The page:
Taking the leap into leadership has provided me with opportunities to expand my impact and broaden my influence in ways I couldn’t have imagined until I started living them. Through my progression from teacher, to reading specialist to instructional coach and now administrator, I have dedicated a substantial amount of time thinking about the type of leader I needed and the leader I aspire to be. This introspection has motivated me to seek out ways in which I can create nurturing spaces where teachers thrive, discover their gifts, and infuse their work with a profound sense of meaning and purpose.
Who We Are, is How We Lead
If you are in the field of education, you are acutely aware of the time constraints that can become a barrier to the growth and development of educators. To address this challenge, I have strived to make every interaction with the educators in my immediate learning community and beyond as intentional as possible. During my recent listening of Adam Grant’s Re: Thinking Learning podcast, I came across a powerful statement from guest Brené Brown, “Who we are, is how we lead.” This statement deeply resonated with me. At my core, I will always view myself as a teacher and a coach; this has been my guiding principle in my approach to leadership. Through my background in instructional coaching and my continuous pursuit of learning including engaging in professional development, reflective writing, reading insightful books, listening to podcasts, and observing the actions of exceptional leaders, I have to deeply value the power of leading and living through a coaching mindset.
Observing Through a Coaching Lens: 8 Ideas to Lift the Level of Conversation and Transform Practice
Last year, I wrote a blog post titled, Observing Through a Coaching Lens: 8 Ideas to Lift the Level of Conversation and Transform Practice. I asked the following questions of myself and encouraged others to think about. How can I continue to be the administrator I always needed during the observation process? How can I capitalize on my teaching and coaching experiences to elevate and support the educators I serve? I also shared that I have always appreciated the role of a coach, a thinking partner, a knowledgeable colleague who can help me see things differently than I may have seen them before. I invite you to read it as that post is the foundation for the ideas I am going to share in this writing.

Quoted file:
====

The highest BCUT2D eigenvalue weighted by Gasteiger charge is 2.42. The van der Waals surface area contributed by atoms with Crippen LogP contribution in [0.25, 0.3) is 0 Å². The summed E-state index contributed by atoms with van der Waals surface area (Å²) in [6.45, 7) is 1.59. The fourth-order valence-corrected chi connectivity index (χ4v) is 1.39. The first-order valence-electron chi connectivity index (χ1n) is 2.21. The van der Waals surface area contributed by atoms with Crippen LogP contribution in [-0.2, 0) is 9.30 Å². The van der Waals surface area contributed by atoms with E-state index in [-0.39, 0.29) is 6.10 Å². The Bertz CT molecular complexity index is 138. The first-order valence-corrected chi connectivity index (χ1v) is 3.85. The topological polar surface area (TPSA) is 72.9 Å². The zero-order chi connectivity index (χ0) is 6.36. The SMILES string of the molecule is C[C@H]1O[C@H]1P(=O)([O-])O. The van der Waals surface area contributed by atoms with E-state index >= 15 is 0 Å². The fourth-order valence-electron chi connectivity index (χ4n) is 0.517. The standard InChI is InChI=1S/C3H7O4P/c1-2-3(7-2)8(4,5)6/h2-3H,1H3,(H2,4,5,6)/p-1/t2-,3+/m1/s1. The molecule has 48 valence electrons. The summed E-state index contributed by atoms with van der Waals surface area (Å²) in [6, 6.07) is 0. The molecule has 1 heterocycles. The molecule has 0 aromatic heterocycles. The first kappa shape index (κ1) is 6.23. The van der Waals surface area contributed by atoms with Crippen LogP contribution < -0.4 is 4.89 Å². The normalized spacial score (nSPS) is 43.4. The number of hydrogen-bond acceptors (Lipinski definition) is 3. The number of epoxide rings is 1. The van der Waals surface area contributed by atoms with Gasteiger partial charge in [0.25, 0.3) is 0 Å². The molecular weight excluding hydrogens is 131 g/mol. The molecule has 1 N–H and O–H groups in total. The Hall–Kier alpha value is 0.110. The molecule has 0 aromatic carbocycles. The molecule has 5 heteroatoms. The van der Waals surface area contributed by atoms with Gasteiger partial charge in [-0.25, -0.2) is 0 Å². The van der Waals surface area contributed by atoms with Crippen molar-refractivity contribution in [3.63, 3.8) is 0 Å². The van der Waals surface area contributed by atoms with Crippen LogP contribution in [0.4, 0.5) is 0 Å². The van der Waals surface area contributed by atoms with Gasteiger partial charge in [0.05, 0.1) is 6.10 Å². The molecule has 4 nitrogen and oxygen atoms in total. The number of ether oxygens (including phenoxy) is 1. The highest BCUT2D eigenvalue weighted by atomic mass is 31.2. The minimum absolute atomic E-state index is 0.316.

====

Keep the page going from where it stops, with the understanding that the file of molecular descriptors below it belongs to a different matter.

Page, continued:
Click HERE to read the previous post.
In addition to the ideas I have shared in my previous post, each year I will continue to refine my approaches and have added the following ideas to my previous post:
3 Ideas to Leverage Learning During the Classroom Visit of the Observation Process
Lean into Learning: There is so much to see when you enter a classroom space. At times, it can become overwhelming if leaders cannot pinpoint what they are looking to learn with the teacher and students. As stated in my previous post, I ground the observation process in the mission and vision of the school district and facilitate conversations that clearly focus on the district’s priorities. The pre-observation conversation is a great time for a leader and a teacher to select a learning focus together with those ideas in mind. This year, I continued with a learning focus that is rooted in lifting the level of classroom talk. In many conversations and professional learning experiences, I have shared Using Dialogic Conversations to Develop Oral Language from Jan Burkins and Kari Yates. You can find the framework HERE. The Engage, Repeat, Expand strategy and the prompts it includes has enabled teachers to plan with more intentionality and has provided students with a tool for more purposeful classroom talk. This practice has helped deepen understanding about various topics and texts, has supported students to actively listen to other perspectives, and put an emphasis on expanding one another’s academic vocabulary.